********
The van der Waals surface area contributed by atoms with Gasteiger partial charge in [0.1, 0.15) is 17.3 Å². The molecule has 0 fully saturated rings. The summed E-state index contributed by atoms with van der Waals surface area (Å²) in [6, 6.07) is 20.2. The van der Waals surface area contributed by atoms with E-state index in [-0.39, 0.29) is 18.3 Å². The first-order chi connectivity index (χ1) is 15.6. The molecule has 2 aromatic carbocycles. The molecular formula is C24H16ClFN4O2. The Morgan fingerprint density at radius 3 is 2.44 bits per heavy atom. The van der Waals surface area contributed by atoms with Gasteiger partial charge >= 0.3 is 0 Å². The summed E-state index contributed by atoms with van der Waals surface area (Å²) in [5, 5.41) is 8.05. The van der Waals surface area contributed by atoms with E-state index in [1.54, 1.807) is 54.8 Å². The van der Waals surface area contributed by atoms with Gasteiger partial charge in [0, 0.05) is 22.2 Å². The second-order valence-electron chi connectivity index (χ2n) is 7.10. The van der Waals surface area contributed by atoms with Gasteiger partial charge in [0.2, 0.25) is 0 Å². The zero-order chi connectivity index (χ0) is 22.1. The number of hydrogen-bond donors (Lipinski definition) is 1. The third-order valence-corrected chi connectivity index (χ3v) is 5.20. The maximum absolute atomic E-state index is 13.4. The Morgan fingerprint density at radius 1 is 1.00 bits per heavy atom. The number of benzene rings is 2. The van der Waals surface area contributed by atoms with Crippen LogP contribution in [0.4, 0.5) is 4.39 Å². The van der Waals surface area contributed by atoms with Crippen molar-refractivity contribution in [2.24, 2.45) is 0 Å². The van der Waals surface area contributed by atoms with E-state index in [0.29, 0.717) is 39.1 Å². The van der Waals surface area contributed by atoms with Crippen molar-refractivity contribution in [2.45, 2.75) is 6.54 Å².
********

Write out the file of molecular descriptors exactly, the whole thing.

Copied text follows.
The van der Waals surface area contributed by atoms with Gasteiger partial charge in [0.1, 0.15) is 17.3 Å². The molecule has 0 fully saturated rings. The summed E-state index contributed by atoms with van der Waals surface area (Å²) in [6, 6.07) is 20.2. The van der Waals surface area contributed by atoms with E-state index in [-0.39, 0.29) is 18.3 Å². The first-order chi connectivity index (χ1) is 15.6. The molecule has 2 aromatic carbocycles. The molecular formula is C24H16ClFN4O2. The Morgan fingerprint density at radius 3 is 2.44 bits per heavy atom. The van der Waals surface area contributed by atoms with Gasteiger partial charge >= 0.3 is 0 Å². The summed E-state index contributed by atoms with van der Waals surface area (Å²) in [5, 5.41) is 8.05. The van der Waals surface area contributed by atoms with E-state index in [1.54, 1.807) is 54.8 Å². The van der Waals surface area contributed by atoms with Gasteiger partial charge in [0, 0.05) is 22.2 Å². The second-order valence-electron chi connectivity index (χ2n) is 7.10. The van der Waals surface area contributed by atoms with Gasteiger partial charge in [0.2, 0.25) is 0 Å². The zero-order chi connectivity index (χ0) is 22.1. The number of hydrogen-bond donors (Lipinski definition) is 1. The third-order valence-corrected chi connectivity index (χ3v) is 5.20. The maximum absolute atomic E-state index is 13.4. The Morgan fingerprint density at radius 1 is 1.00 bits per heavy atom. The number of benzene rings is 2. The van der Waals surface area contributed by atoms with Crippen LogP contribution in [0.4, 0.5) is 4.39 Å². The van der Waals surface area contributed by atoms with Crippen molar-refractivity contribution in [2.24, 2.45) is 0 Å². The van der Waals surface area contributed by atoms with E-state index in [0.29, 0.717) is 39.1 Å². The van der Waals surface area contributed by atoms with Crippen molar-refractivity contribution in [2.45, 2.75) is 6.54 Å².